Welcome to the second season of Around The House, a twice-monthly feature that offers glimpses into curling club life across Canada – both on and off the ice.
This season, Around The House goes in a new direction, with stories of curling facilities and the people who make them work: new clubs just starting out after years of effort by local curlers, older facilities celebrating anniversaries, and others taking innovative approaches or meeting challenges and thriving.
Let’s start the season off by taking a look at how some curling clubs spent the summer. Some had ice, of course, and for them it was game on. But across the country, in most cases ice-less, curling facilities large and small were in action in an astonishing variety of ways. A quick cruise through a summer’s worth of Google Alerts (“curling club”) turned up the following results.
Curlers Become Golfers
Naturally, when the club is actually two clubs – that is, curling and golf, and there are lots of them! – summer offers an opportunity to shelve the broom and reach for the driver. The club room keeps hopping, though.
Part of the Community
Need a safe place to assemble when there’s a gas leak in town? The folks in Penetanguishene, Ontario, know. Off they went to the local curling club this August for news and the okay to return home. How about those fundraisers, like the “Hospital Hustle” flea market at the Yarmouth CC. The Pictou County Weekend Market finds a home from June to September in the New Caledonian Curling Club in Pictou, Nova Scotia. And if you’re running the grueling Overlander Sports Marathon in Yellowknife, Northwest Territories, the curling club is the place to stop for water.
Getting Started and Getting Better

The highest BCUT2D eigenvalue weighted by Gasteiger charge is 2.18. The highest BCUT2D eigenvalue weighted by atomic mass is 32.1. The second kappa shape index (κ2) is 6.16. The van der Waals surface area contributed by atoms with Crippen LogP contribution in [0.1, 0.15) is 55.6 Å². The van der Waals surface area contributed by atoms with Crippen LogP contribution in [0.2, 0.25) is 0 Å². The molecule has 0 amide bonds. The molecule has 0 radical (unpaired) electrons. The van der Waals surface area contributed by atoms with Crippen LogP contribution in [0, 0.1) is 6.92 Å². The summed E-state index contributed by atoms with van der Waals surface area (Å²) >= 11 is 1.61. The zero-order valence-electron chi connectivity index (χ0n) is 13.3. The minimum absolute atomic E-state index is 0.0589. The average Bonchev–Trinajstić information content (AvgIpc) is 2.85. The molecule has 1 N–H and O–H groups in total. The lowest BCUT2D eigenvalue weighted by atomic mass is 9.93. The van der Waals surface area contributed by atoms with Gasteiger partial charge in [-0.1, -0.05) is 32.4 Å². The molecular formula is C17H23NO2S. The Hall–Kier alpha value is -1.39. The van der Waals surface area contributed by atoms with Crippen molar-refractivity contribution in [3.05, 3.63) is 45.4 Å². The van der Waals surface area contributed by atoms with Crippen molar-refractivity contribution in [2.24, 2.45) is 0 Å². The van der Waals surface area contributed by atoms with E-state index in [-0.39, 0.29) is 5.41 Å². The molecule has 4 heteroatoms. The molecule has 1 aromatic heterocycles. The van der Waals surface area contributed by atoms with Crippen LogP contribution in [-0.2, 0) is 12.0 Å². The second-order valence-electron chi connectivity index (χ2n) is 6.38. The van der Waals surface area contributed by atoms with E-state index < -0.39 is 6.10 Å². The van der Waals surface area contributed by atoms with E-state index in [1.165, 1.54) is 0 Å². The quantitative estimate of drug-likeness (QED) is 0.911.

In Cobourg, Ontario, they’re transforming a hockey arena into a curling rink and making a new home for the West Northumberland Curling Club. Curlers in Moose Jaw are excited about trying out their new facility in the Downtown Event Centre.
Can you hear the hammering? That’s the sound of renovations – in many cases thanks to the generosity of provincial or municipal grants – taking place in clubs from Smithers, British Columbia, to Grande Prairie, Alberta, to Shelburne, Ontario, to Corner Brook, Newfoundland and Labrador. At the Prince Edward Curling Club in Trenton, Ontario, they’ve invested in the future: their Trillium grant will go towards the purchase of 32 new rocks for their Little Rocks program.
And don’t forget the Sackville Curling Club, one of the winners on the Kraft Celebration Tour, featured on TSN in August, and the recipient of a $25000 prize to undertake improvements to its facility. (Stay tuned: we may visit the Sackville Curling Club later this season to hear about their TSN/Kraft adventure.)
Wild and Crazy
Roller derby? Really? You bet. Right there at the Callie (Caledonia) Club in Regina, Saskatchewan. And across town at the Tartan CC they hosted 35 dog teams for the largest Flyball Tournament in Western Canada. There was a rock climbing wall set up outside the curling club in Bancroft, Ontario, where the interest in rocks extends much further than granite sliding down the ice. Where does the Campbellford Agricultural Fair set up its Homecraft exhibits and food booths? You guessed it: the local curling club.
Getting Ready for the Season
The notices have started to pop up online, reminding members to sign up for leagues and bonspiels, and encouraging newcomers to take the plunge this year and enroll in Learn-To-Curl sessions throughout the Fall. An enterprising organizer in Winnipeg is using the online store Kijiji to advertise a request for men’s teams at the St. Vital Curling Club. While it was still summer, savvy club managers and league conveners were on the job, looking ahead to the new season.
And Around The House is looking forward to the season too. Does your club have a story to share? An unusual event? A wonderful volunteer? A tale worth telling? Let me know, and I’ll help you get your story out. You can contact me at jrmills (at) rogers (dot) com.